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Senate submits proposed redistricting map

in Statewide/Top Headlines by

In the ongoing saga over state Senate redistricting, everything old is new again.

The state Senate on Wednesday disclosed its proposed fix for its gerrymandered districts, a mash-up of two previous maps: One was passed by the Senate, another was drawn but not voted on in the recent Special Session.

Because lawmakers couldn’t agree, it’s now up to Circuit Judge George Reynolds to recommend a map to the Florida Supreme Court for adoption. A trial is set for the week of Dec. 14.

The latest proposal, however, now appears to pit sitting South Florida senators against each other by drawing them into the same seats.

Democrat Dwight Bullard would be in the same district as Republican Anitere Flores, for example, as would Democrat Gwen Margolis and Republican Miguel Diaz de la Portilla.

Senate spokeswoman Katie Betta said its map “addresses the concerns of the House” and “respects the Senate’s concerns with the House incorporating the plaintiffs’ version of South Florida and its questionable minority (voting) performance.”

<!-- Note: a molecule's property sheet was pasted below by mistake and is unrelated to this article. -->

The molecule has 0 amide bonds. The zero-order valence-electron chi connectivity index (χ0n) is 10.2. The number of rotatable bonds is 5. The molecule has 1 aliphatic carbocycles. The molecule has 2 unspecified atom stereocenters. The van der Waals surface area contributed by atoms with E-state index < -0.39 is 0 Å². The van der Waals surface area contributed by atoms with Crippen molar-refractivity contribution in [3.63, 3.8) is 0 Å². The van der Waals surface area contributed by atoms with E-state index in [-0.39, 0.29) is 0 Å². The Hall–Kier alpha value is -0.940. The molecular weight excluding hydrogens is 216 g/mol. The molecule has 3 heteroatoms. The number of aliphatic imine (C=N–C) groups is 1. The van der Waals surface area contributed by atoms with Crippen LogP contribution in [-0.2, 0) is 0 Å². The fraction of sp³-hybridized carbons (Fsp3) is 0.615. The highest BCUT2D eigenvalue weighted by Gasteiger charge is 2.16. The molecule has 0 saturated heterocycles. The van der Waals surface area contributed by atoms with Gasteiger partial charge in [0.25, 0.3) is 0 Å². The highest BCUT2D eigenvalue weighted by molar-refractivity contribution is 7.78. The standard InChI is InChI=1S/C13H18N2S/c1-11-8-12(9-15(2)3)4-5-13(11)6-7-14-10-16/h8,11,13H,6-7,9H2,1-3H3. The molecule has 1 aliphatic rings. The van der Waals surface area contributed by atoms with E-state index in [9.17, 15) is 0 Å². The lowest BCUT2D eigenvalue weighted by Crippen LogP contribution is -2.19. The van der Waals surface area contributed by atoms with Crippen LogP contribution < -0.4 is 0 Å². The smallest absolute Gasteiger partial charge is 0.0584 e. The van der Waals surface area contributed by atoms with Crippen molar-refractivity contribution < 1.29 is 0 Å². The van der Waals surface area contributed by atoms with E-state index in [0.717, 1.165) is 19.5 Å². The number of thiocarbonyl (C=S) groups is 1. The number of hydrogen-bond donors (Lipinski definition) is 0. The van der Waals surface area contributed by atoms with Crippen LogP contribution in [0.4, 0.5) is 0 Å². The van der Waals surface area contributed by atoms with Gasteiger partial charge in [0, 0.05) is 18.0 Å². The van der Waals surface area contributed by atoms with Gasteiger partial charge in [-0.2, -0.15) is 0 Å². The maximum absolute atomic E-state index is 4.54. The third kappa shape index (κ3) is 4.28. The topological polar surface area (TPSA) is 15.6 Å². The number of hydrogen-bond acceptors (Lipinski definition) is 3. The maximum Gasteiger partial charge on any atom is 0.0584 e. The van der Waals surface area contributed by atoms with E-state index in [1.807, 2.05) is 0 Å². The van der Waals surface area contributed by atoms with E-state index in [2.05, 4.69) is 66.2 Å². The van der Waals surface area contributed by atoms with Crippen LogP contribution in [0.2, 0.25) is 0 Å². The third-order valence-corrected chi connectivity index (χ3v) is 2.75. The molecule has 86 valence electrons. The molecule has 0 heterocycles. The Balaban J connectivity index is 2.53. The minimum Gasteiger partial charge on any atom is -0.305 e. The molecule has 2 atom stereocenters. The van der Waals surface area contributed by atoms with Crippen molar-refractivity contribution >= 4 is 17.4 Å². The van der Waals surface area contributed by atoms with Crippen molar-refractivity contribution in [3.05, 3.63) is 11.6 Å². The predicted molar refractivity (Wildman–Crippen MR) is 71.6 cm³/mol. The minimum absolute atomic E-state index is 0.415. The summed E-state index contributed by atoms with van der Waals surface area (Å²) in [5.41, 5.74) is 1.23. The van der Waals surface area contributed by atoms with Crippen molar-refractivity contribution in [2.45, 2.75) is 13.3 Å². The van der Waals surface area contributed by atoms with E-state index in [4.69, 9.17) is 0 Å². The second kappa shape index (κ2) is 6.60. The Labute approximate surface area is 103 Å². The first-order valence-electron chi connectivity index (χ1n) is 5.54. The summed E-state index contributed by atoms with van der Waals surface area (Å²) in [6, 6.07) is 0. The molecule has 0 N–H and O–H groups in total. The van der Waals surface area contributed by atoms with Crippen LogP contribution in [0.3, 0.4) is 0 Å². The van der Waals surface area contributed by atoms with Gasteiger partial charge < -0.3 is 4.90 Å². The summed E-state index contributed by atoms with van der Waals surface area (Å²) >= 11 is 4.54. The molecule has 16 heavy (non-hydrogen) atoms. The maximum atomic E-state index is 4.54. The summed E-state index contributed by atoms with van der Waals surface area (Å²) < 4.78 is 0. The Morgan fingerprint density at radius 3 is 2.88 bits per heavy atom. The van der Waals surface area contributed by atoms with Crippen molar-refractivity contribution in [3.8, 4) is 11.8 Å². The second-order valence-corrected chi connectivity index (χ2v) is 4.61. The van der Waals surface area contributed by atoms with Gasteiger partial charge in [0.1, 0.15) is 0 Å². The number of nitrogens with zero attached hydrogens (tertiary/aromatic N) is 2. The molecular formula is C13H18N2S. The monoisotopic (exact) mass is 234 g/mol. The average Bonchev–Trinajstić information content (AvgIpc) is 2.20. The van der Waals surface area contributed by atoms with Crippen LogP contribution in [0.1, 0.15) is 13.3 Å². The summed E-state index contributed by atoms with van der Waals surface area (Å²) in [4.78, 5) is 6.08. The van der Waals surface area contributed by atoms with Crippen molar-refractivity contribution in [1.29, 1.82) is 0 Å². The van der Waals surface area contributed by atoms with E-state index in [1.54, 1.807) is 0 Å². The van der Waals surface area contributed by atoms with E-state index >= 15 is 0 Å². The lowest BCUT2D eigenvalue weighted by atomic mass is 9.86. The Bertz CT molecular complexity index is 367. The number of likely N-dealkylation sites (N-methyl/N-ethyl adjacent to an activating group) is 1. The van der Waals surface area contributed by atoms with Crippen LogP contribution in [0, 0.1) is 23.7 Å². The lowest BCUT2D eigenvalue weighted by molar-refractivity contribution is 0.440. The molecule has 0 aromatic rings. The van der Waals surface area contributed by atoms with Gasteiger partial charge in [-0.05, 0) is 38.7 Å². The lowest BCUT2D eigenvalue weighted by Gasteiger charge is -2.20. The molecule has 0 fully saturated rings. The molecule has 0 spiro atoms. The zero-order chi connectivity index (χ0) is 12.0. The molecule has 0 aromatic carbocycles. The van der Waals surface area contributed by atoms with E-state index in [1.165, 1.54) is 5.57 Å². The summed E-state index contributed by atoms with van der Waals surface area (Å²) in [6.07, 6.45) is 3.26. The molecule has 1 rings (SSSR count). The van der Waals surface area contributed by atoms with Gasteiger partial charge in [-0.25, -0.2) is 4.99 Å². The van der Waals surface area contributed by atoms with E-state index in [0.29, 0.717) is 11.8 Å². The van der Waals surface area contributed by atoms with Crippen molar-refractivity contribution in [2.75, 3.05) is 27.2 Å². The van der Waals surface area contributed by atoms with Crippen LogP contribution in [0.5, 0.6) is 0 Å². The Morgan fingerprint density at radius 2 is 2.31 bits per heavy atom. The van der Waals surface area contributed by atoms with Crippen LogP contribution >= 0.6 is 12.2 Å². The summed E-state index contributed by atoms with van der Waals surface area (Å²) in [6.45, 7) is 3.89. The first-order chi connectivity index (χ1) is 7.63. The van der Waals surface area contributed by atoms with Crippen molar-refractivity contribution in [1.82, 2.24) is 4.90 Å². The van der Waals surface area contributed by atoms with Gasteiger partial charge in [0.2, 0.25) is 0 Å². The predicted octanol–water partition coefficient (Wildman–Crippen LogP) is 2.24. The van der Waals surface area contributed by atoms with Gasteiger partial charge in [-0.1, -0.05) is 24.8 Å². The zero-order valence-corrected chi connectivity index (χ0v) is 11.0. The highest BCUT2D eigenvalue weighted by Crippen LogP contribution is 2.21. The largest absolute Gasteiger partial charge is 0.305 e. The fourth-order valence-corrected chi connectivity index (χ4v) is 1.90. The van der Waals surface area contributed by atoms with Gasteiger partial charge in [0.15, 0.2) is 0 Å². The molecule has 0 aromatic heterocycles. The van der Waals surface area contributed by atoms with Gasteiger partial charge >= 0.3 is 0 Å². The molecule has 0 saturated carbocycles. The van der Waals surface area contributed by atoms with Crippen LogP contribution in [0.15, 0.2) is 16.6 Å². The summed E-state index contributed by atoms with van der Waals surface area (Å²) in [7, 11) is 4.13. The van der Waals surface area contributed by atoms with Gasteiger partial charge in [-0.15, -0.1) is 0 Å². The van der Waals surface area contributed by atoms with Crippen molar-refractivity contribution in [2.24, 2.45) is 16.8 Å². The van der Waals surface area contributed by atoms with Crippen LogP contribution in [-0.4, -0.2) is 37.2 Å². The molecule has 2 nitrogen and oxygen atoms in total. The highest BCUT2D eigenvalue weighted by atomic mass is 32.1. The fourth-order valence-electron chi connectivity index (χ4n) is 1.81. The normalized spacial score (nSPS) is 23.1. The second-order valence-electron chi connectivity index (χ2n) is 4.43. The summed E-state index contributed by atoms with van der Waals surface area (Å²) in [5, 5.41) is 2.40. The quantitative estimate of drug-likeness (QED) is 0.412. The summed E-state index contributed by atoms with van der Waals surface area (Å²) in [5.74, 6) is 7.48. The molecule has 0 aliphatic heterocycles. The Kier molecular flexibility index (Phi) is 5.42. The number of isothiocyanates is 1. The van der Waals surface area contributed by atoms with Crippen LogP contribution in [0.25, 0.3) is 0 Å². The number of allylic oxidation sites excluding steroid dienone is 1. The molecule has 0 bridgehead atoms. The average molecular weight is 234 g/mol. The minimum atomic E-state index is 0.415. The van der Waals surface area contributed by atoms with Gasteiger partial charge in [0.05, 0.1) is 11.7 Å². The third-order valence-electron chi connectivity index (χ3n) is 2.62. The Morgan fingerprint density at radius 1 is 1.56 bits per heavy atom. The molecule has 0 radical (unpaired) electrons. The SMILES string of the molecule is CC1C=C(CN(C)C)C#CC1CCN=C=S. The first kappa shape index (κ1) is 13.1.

The League of Women Voters of Florida, Common Cause and others sued the Legislature, alleging the current Senate district map was rigged to favor Republicans and incumbents. The Senate settled the case by admitting fault and agreeing to redraw the lines.

Reynolds must figure out a configuration of the state’s 40 senatorial districts that abide by the state constitution’s Fair Districts amendments. They’re aimed at ending gerrymandering, or the drawing of political boundary lines to benefit particular parties or people.

A spokeswoman for the plaintiffs said their proposal was “still in process.”

Before joining Florida Politics, journalist and attorney James Rosica was state government reporter for The Tampa Tribune. He attended journalism school in Washington, D.C., working at dailies and weekly papers in Philadelphia after graduation. Rosica joined the Tallahassee Democrat in 1997, later moving to the courts beat, where he reported on the 2000 presidential recount. In 2005, Rosica left journalism to attend law school in Philadelphia, afterwards working part time for a public-interest law firm. Returning to writing, he covered three legislative sessions in Tallahassee for The Associated Press, before joining the Tribune’s re-opened Tallahassee bureau in 2013. He can be reached at

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